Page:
• An epidemic of extinctions: Decimation of life on earth

    The world's species are declining at a rate "unprecedented since the extinction of the dinosaurs", a census of the animal kingdom has revealed. The Living Planet Index out today shows the devastating impact of humanity as biodiversity has plummeted by almost a third in the 35 years to 2005. >> Read the Full Article
  • Ignored warnings 'worsened' Myanmar cyclone disaster

    Experts say the inadequate response of the government of Myanmar (formerly Burma) to scientists' warnings, coupled with large-scale destruction of protective mangroves along its coasts, aggravated the devastation wreaked by tropical cyclone Nargis. The cyclone has killed an estimated 22,980 people so far, with millions rendered homeless by the disaster, which struck the Irrawaddy Delta region of Myanmar last week (3 May). >> Read the Full Article
  • Japan scientists warn Arctic ice melting fast

    Arctic ice is melting fast and the area covered by ice sheets in ocean could shrink this summer to the smallest since 1978 when satellite observation first started, Japanese scientists warned in a report. Ice sheets in the Arctic Ocean shrank to the smallest area on record in late summer in 2007, researchers at the Japan Aerospace Exploration Agency said in a report on the website >> Read the Full Article
  • McCain pledges to combat climate change

    Republican John McCain pledged to take the lead in combating global climate change if elected president in a speech that set him apart from the policies of U.S. President George W. Bush. In remarks he prepared to give at a wind technology firm in Portland, Oregon, on Monday, the Arizona senator said he would seek international accords to reduce greenhouse gas emissions, and would offer an incentive system to make businesses in the United States cleaner. >> Read the Full Article
  • 1.5 Million Chinese Children Take Part in Painting Competition on Climate Change

    An unprecedented 1.5 million Chinese children have participated in a painting competition on the topic of climate change, in a sign of the country's growing awareness of environmental issues. The competition, held in China for the first time, saw the children collectively submit 200,000 paintings on the theme of climate change. Some 620 paintings were selected for prizes by the jury, which was made up of renowned Chinese artists, UNEP officials and Ms Elizabeth Rihoy of Resource Africa. >> Read the Full Article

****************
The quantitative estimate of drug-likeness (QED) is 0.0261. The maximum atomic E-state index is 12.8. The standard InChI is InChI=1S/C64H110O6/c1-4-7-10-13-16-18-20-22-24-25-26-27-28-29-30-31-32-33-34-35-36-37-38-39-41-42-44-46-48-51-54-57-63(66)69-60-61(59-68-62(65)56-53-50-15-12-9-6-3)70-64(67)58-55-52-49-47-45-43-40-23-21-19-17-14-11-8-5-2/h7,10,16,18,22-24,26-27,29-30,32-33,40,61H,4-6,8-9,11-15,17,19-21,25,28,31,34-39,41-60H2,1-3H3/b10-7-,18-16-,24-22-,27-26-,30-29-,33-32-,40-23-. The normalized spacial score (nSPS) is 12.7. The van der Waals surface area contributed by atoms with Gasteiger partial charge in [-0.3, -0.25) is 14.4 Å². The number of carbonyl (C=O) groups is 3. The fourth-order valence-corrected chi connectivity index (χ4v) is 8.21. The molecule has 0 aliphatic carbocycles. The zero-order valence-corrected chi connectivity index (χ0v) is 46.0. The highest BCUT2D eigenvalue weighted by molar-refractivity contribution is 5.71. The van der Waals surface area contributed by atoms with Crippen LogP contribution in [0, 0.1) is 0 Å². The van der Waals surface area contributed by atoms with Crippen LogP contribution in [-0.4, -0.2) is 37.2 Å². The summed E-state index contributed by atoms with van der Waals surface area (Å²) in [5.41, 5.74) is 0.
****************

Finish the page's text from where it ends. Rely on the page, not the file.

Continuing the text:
• Voluntary Carbon market is fast becoming big business

    If anyone had doubts about the importance of the voluntary carbon market they would certainly have been overcome by the announcement last month by Merrill Lynch of a new carbon offset service to assist businesses to reduce emissions through voluntary offsets. >> Read the Full Article
  • Climate models overheat Antarctica, new study finds

    BOULDER--Computer analyses of global climate have consistently overstated warming in Antarctica, concludes new research by scientists at the National Center for Atmospheric Research (NCAR) and Ohio State University. The study can help scientists improve computer models and determine if Earth's southernmost continent will warm significantly this century, a major research question because of Antarctica's potential impact on global sea-level rise. "We can now compare computer simulations with observations of actual climate trends in Antarctica," says NCAR scientist Andrew Monaghan, the lead author of the study. "This is showing us that, over the past century, most of Antarctica has not undergone the fairly dramatic warming that has affected the rest of the globe. The challenges of studying climate in this remote environment make it difficult to say what the future holds for Antarctica's climate." >> Read the Full Article
  • Petrify, liquefy: new ways to bury greenhouse gas

    Turn greenhouse gases to stone? Transform them into a treacle-like liquid deep under the seabed? The ideas may sound like far-fetched schemes from an alchemist's notebook but scientists are pursuing them as many countries prepare to bury captured greenhouse gases in coming years as part of the fight against global warming. >> Read the Full Article
  • Arctic ice melt could see rise of "Grolar bear"

    LONDON: Scientists have suggested that due to the adverse effects of Arctic ice melting, the hybrid of a polar bear and grizzly bear - dubbed the 'grolar bear', might rise in numbers. According to a report in The Sun , the effects of climate change means that the hybrid bears could become more common as their habitats increasingly overlap due to global warming. >> Read the Full Article
  • Women face tougher impact from climate change

    Climate change is harder on women in poor countries, where mothers stay in areas hit by drought, deforestation or crop failure as men move to literally greener pastures, a Nobel Peace laureate said on Tuesday. "Many destructive activities against the environment disproportionately affect women, because most women in the world, and especially in the developing world, are very dependent on primary natural resources: land, forests, waters," said Wangari Maathai of Kenya. >> Read the Full Article